Last December I picked up some hops from the AB-Inbev (St. Louis) "Free Hops for the Holidays" giveaway. They are Hallertau hops from Idaho, 2011 crop, 8% alpha (original).  When I got them home I packaged them them in FoodSaver bags and have been storing them in the freezer.

I plan to use them as for bittering and flavor additions this weekend. Any suggestions on the alpha acid adjustment I should make to account for their age?  One hop aging calculator that I tried gave 5%.

7
Equipment and Software / Re: very frustrated with my Barley Crusher
« on: March 17, 2014, 02:01:03 PM »
Does the free roller turn easily? I would guess lubrication is part of the maintenance.  I don't know about the barley crusher but i know it is for my monster mill.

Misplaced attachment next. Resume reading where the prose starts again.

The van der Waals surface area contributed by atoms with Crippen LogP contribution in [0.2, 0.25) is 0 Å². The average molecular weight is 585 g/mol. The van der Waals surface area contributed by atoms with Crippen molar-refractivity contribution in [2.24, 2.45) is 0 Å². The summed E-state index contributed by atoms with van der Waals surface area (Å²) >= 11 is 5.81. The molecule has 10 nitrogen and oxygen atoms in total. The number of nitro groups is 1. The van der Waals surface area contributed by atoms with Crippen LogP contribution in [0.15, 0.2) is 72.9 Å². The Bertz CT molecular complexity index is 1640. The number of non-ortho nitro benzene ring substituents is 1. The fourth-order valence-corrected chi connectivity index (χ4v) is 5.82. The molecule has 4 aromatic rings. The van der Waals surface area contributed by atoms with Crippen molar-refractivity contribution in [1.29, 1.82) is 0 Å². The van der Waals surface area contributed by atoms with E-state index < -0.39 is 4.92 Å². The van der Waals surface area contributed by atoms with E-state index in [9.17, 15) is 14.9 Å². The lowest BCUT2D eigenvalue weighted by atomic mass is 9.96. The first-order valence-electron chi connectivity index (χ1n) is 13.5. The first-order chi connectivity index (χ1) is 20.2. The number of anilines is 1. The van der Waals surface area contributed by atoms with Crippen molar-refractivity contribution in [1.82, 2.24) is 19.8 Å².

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8
Equipment and Software / Re: CO2 To Go
« on: March 14, 2014, 12:49:37 PM »
My wife gave me a TapIt Cap (http://tapitcap.com/) last Christmas:


It's basically a heavy duty growler cap with a cobra tap and CO2 cartridge which is attached with a standard flare fitting.  Cost is $45.  So for a bit more than the OP's keg charger you can get the keg charger plus a cap to allow serving from and maintaining pressure/carbonation in a growler.

9
The Pub / Re: Happy pi day every one!
« on: March 14, 2014, 11:14:10 AM »
Mmmmmm.... pi

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10
But if you're gonna glance at the thermometer, why not just glance at the kettle to see how it's doing?  The lack of a thermometer on my kettle has never interfered with my ability to judge when it's gonna boil.